The last article Hunter S. Thompson ever published before he died was about golf. Specifically, shotgun golf, a very Gonzo version of golf that involved one person chipping a ball with a 9 iron and another person trying to shoot it down like a clay skeet disc. He proposed the idea on his “Hey Rube’ ESPN Page 2 column, recalling a very Thompson-esque 3:30AM phone call he had with his buddy, actor Bill Murray. Via ESPN in late 2004:
HST: “I’ve called you for some consulting advice on how to launch it. We’ve actually already launched it. Last spring, the Sheriff and I played a game outside in the yard here. He had my Ping Beryllium 9-iron, and I had his shotgun, and about 100 yards away, we had a linoleum green and a flag set up. He was pitching toward the green. And I was standing about 10 feet away from him, with the alley-sweeper. And my objective was to blow his ball off course, like a clay pigeon.”
HST: “This sport has a HUGE future. Golf in America will soon come to this.”
A few months later, Thompson checked out. He was 67.
But the point here is that Hunter S. Thompson, author of Fear and Loathing In Las Vegas and road man for the lords of karma, liked golf. Well, his version of golf.
One of Hunter’s long-time friends was former Esquire editor-in-chief and current Sports Illustrated director of operations Terry McDonell. McDonell worked with Thompson at Rolling Stone as the magazine’s managing editor in the early ’80s. He just published a memoir called The Accidental Life about his time in the publishing industry.
Esquire recently published an excerpt from McDonell’s memoir about the time he visited Thompson’s Owl Farm in Woody Creek with George Plimpton. They were *technically* both there to work, but Thompson took them golfing, dosing the editor with a tab of acid before teeing off. Via:
I had visited Owl Farm before and told George there would be distractions, but we arrived hopeful about our connected missions. My plan was to get Hunter to write a piece for the premiere issue of Smart. George was there to interview him for what he planned to be the first interview for the “Art of Journalism” series for TheParis Review. Hunter said first we had to play golf.
We played that first evening, in the dying light, at the municipal Aspen Golf Club, which was closed. Hunter just waved to a guy in the pro shop, who brought us a bucket of balls. Hunter had a 12-gauge shotgun in his golf bag and we had Heinekens in a cooler on the cart—also a fifth of Chivas, a fifth of Jose Cuervo, limes, a fifth of Dewar’s (for George), and an extra cooler of ice.
“Here,” Hunter said, holding out three white tabs of blotter paper with an unfamiliar red symbol on them. “Eat these.”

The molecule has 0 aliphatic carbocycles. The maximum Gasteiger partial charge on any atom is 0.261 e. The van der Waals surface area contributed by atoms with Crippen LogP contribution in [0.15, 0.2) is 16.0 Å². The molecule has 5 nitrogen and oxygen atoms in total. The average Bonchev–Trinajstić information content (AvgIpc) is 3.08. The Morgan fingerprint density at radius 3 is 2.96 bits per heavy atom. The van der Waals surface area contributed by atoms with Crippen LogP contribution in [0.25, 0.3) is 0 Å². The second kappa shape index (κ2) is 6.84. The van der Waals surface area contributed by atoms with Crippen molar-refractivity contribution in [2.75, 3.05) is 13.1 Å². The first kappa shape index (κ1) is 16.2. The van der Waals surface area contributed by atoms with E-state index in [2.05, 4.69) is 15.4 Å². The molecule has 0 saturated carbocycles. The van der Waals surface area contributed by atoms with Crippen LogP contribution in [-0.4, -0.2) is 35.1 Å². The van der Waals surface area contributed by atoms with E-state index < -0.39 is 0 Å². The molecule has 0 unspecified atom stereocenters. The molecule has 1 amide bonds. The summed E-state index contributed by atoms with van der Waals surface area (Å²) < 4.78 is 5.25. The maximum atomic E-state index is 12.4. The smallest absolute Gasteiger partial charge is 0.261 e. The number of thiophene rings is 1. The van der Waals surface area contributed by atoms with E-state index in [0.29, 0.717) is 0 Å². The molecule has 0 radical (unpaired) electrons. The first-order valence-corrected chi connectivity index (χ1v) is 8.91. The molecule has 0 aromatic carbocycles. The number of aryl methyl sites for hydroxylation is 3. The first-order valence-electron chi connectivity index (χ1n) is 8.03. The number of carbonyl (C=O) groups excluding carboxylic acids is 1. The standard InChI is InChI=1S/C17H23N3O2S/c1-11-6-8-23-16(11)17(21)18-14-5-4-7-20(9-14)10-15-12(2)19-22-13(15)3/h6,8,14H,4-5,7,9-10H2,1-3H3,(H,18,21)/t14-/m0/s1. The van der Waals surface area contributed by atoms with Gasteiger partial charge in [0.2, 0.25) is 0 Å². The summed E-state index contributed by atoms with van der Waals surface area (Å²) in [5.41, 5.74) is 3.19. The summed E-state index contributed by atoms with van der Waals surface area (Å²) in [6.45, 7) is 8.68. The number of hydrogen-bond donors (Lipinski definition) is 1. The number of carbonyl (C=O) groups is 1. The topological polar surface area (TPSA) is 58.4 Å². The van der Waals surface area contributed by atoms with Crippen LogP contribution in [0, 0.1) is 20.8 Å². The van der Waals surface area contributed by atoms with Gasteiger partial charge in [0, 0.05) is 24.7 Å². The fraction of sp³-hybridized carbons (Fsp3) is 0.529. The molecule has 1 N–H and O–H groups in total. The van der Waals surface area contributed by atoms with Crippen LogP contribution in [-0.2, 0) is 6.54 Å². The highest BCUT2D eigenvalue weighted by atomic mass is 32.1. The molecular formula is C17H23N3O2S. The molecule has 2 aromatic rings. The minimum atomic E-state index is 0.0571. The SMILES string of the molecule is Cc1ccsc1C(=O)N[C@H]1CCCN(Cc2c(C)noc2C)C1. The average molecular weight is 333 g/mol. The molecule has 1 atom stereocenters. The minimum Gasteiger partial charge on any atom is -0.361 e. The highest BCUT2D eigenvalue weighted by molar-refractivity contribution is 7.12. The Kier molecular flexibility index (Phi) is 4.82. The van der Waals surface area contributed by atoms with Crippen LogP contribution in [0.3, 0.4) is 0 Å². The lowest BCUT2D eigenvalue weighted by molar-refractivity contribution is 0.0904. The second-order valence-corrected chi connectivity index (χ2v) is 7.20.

Following Hunter’s lead, we used the first tee as a driving range to warm up. His swing was explosive if not smooth and his third drive was solid and long. George had a fluid swing and drove each of his balls successively farther. I had never played but wasn’t pathetic. Hunter accused me of sandbagging. After we had each hit five balls, Hunter said it was time to get serious and we rode the cart to his favorite hole, the 14th—a short par-3 straight shot over a large pond. The Aspen course is a Certified Audubon Cooperative Sanctuary and the pond was full of geese.
If you’ve read this far, just stop and go read the full article at Esquire. If you’re anything like me, it will make you smile mischievously and miss Thompson’s raw, acid-soaked voice — something that’s gravely needed in 2016 America.
Personally, it puts me in a particularly sanguine place — From 2006 to 2009, I worked as a research assistant on a book project with Anita Thompson, Hunter S. Thompson’s widow. Before moving out to Owl Farm to finish the book project, I got a chance to briefly talk with McDonnell at the premiere for Alex Gibney’s Gonzo documentary about Hunter. It was an insignificant, unmemorable conversation — He was EIC at Sports Illustrated at the time and we made some small talk about the late Gonzo journalist before I grabbed a cab to an afterparty with a Chivas open bar.
But, looking back, that night lit a fire under my ass. There’s something inspiring about being 22 and surrounded by people I lionized — Jimmy Buffett, Jann Wenner, Tom Wolfe, Gay Talese, etc, all anecdotally celebrating their late friend. In roundabout way, that night set me on the path to link up with founding of BroBible a year later. This cosmic cocktail of experiences is kinda what allowed me to see the vision for what we were building at BroBible a publishing voice.
In Ancient Gonzo Wisdom, the book I helped Anita publish in 2009, Hunter tells a journalist “22 is the best age. You can afford to fuck up at 22. Not so much at 30. Definitely not at 40.”
Looking back, goddamn that is great advice.
We’ll never have another Hunter S. Thompson.
“Res ipsa loquitur. Let the good times roll.”